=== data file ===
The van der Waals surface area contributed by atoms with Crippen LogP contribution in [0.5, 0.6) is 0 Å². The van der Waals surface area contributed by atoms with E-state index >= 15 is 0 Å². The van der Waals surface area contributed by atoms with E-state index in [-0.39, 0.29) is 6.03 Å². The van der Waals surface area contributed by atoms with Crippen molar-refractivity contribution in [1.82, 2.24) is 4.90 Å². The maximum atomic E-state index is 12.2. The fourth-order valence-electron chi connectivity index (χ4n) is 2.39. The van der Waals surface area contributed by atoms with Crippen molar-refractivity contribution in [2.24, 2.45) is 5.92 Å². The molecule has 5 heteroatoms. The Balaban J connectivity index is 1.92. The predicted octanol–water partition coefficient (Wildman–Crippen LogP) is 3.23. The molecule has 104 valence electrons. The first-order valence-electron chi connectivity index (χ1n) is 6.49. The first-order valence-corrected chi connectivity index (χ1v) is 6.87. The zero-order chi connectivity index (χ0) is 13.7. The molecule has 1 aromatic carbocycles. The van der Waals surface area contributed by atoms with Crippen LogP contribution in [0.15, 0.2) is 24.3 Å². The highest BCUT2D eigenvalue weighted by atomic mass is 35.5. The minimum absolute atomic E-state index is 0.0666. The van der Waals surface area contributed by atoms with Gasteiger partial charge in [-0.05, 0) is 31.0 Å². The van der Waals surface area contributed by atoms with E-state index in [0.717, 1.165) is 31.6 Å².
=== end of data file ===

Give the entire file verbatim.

The van der Waals surface area contributed by atoms with Crippen LogP contribution in [0.5, 0.6) is 0 Å². The van der Waals surface area contributed by atoms with E-state index >= 15 is 0 Å². The van der Waals surface area contributed by atoms with E-state index in [-0.39, 0.29) is 6.03 Å². The van der Waals surface area contributed by atoms with Crippen molar-refractivity contribution in [1.82, 2.24) is 4.90 Å². The maximum atomic E-state index is 12.2. The fourth-order valence-electron chi connectivity index (χ4n) is 2.39. The van der Waals surface area contributed by atoms with Crippen molar-refractivity contribution in [2.24, 2.45) is 5.92 Å². The molecule has 5 heteroatoms. The Balaban J connectivity index is 1.92. The predicted octanol–water partition coefficient (Wildman–Crippen LogP) is 3.23. The molecule has 104 valence electrons. The first-order valence-electron chi connectivity index (χ1n) is 6.49. The first-order valence-corrected chi connectivity index (χ1v) is 6.87. The zero-order chi connectivity index (χ0) is 13.7. The molecule has 1 aromatic carbocycles. The van der Waals surface area contributed by atoms with Crippen LogP contribution in [0.15, 0.2) is 24.3 Å². The highest BCUT2D eigenvalue weighted by atomic mass is 35.5. The minimum absolute atomic E-state index is 0.0666. The van der Waals surface area contributed by atoms with Gasteiger partial charge in [-0.05, 0) is 31.0 Å². The van der Waals surface area contributed by atoms with E-state index in [0.717, 1.165) is 31.6 Å².